No Minister


with 15 comments

I spent a fair portion or my early working life in Singapore and have a passing acquaintance with Lee Hsien Loong, Prime Minister since 2004. Lee is no slug. He earned a bachelor’s degree in mathematics and a masters in computer science from Trinity College Cambridge and a second masters in public administration from Harvard. He served 13 years in the Singapore Armed Forces where he rose to the rank of Brigadier-General before he entered politics in 1984. He’s a pragmatic politician who tells it how it is.

I was fascinated on his take on China when he was quizzed at the press conference held following a meeting between him and Scott Morrison who stopped off in Singapore on his way to the G7.

He made the point that China is not going away and cannot be ignored. That its close to being the dominant power in the Asia Pacific region. That China’s foreign policy will always be based on their national interest as opposed to scoring brownie points on the world stage (unlike certain other politicians).

In short China will do what it wants to do. You can push against that but you stand the risk of being walked right over. China today is the Pax Britannica of the 19th Century and the Pax Americana of the 20th. Interesting times ahead and I’m not sure we (the royal we) have quite figured it all out.

Napoleon had it right when he said ‘Let China sleep, when she wakes she will shake the world’. China’s awake and out of bed and striding purposefully towards its future as she sees it.

Written by The Veteran

June 12, 2021 at 2:55 pm

Posted in China

15 Responses

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  1. “……That China’s foreign policy will always be based on their national interest as opposed to scoring brownie points on the world stage…..”

    Init funny how he could have been describing the much maligned President Trump?


    June 12, 2021 at 4:33 pm

  2. Those who criticize Trump (of whom there are many, some of them justifiably) should remember that he’s a symptom, not the disease. There’s a substantial section of the American population who feel left out and see no reason why they should work two jobs to support someone who doesn’t do one. That includes a lot of non Americans, hence the pressure on NATO to pay 2% plus. And remember that the border wall was actually popular. I think Mr Biden might regret some of the things his party is forcing him to do. All will be revealed come the mid-terms.

    Max Ritchie

    June 12, 2021 at 5:45 pm

  3. And back to the subsidiary topic. 2Lt to Brigadier in 13 years. Not bad. I wonder who his father was?

    Max Ritchie

    June 12, 2021 at 5:48 pm

    • Errrrrrrrr … didn’t ‘our’ Leonard Thornton go from Lieutenant in 1938 to Brigadier in 1945 … 7 years.

      The Veteran

      June 12, 2021 at 9:18 pm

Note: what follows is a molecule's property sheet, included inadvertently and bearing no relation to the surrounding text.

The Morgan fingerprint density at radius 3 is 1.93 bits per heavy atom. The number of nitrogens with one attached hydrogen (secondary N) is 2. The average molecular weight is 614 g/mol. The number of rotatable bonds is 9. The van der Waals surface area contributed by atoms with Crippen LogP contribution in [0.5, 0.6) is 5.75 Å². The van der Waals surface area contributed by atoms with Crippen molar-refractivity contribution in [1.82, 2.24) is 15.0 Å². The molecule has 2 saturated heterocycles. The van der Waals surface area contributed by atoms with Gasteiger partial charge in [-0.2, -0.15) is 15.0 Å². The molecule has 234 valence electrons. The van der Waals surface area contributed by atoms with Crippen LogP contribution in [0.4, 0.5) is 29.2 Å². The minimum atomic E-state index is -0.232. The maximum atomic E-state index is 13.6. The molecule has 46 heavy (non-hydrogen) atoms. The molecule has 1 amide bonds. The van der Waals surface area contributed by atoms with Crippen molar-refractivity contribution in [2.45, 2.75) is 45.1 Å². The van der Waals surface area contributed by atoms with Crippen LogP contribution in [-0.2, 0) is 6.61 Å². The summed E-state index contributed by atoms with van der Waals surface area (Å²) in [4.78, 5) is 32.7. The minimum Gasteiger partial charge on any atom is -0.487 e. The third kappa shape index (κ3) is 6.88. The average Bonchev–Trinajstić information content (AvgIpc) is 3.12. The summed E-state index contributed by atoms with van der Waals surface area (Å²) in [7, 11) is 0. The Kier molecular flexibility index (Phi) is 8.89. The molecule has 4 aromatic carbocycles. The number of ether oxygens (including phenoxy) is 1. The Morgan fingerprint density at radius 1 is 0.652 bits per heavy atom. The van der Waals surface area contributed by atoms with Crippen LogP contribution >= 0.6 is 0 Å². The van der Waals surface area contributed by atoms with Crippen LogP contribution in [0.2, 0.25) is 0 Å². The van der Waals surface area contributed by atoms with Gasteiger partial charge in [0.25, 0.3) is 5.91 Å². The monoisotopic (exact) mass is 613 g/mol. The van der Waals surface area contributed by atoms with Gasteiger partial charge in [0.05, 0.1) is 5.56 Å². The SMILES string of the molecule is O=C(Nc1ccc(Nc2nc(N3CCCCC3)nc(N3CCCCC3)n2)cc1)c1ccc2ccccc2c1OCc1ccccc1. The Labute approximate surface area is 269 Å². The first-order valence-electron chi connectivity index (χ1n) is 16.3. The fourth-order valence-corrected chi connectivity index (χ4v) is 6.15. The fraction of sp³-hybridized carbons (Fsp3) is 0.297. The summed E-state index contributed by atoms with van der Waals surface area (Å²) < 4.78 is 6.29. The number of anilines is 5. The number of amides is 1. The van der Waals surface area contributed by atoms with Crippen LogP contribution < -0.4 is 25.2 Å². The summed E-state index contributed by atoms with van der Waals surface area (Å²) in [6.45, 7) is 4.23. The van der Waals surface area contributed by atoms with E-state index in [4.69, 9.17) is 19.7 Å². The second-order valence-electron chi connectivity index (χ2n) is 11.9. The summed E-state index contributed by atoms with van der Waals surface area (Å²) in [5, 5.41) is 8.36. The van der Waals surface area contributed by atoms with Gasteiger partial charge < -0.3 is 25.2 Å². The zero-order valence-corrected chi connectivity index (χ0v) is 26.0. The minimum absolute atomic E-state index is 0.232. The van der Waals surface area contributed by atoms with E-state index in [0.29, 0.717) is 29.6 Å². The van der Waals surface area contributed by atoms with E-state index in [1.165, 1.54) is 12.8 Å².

4. You can push against that but you stand the risk of being walked right over. China today is the Pax Britannica of the 19th Century and the Pax Americana of the 20th.

    China will certainly throw its weight around but it will still get old before it gets rich.

    In any case this sounds like a setup for National to produce “pragmatic” reasons why nothing should be said or done to obstruct whatever China wants to do, up to and including absorbing Taiwan well before 2049. To that end I noted Karl du Fresne’s latest post, Mistress Tova’s latest discipline session.

    Tova could clearly teach the Chinese a lesson or two when it comes to dealing with the National Party.

    Tom Hunter

    June 12, 2021 at 10:46 pm

    • C’mon Tom … cheap shot. Its Labour that sez we need to understand them (read kowtow) to them. Do what Oz does and China retaliates. The reality is that NZL has a huge exposure to China, All I’m saying is that there is a path to be walked but that no-one (ACT/National/Labour/Greens) has quite figured out that pathway yet.

      As for Taiwan … The only way Taiwan will submit to China is by force of arms. They look no further than HongKong to see what ‘peaceful’ reunification means.

      The Veteran

      June 13, 2021 at 10:54 am

    • C’mon Tom … cheap shot.

      Really? If it makes you feel any better I have exactly the same low opinion of Labour on the matter of speaking up against some of the things that China is doing. As this Croaking Cassandra post, The PRC and all that, points out:

      Why will the Prime Minister not explain why her government scrapped the Autonomous Sanctions bill that had sat on Parliament’s order paper for several years, with no replacement? Why does her government continue to claim that she will be guided by the UN on “genocide” declarations re the Uighurs, when she knows that China is a veto-carrying permanent member of the UN Security Council. Why does she never speak openly about the South China Sea (an evolving and worsening situation, currently directly threatening the Philippines)? Why is she never willing to highlight threats to Taiwan? Why will she not front up about the Jian Yang/Raymond Huo deal? Why does her party keep recruiting ethnic Chinese candidates with strong United Front ties? Why will she do nothing serious about reforming electoral donations laws (even as multiple court cases and SFO investigations are underway)? Why was she so loathe to comment at the time of the break-ins to Anne-Marie Brady’s house and office (let alone when other NZ universities sought to have Brady silenced)? Why is she not willing to speak out about the Winter Olympics – does she really think the Olympics should be held in a country responsible for “severe human rights abuses”? Why is she not taking any lead to get PRC/CCP-funded and recruited/screened people out of our schools, instead funding Chinese language learning properly ourselves? And so on.

      But then I recall that your former Cabinet Minister, Wayne Mapp, has explicitly dismissed the Anne-Marie Brady stuff.

      Tom Hunter

      June 13, 2021 at 11:20 am

    • Then there’s this from you:

      The reality is that NZL has a huge exposure to China,

      I already addressed this by contrasting the views of political scientist Paul Buchanan (who agrees with that) and economist Michael RIddell (who does not – his blog is Croaking Cassandra), in my post here at No Minister, The spoon is long enough.

      Buchanan talks of exports to China being “30 percent of NZ’s trade”, but Riddell points out that:

      And, yes the PRC recently moved a bit ahead of Australia as the country where the most two-way trade is done with, but – as people have noted for decades – one notable thing about New Zealand is that our trade isn’t very concentrated with any single other country/region (much less so than is the case for Australia). Total New Zealand exports to China, pre-Covid, were about 5 per cent of GDP.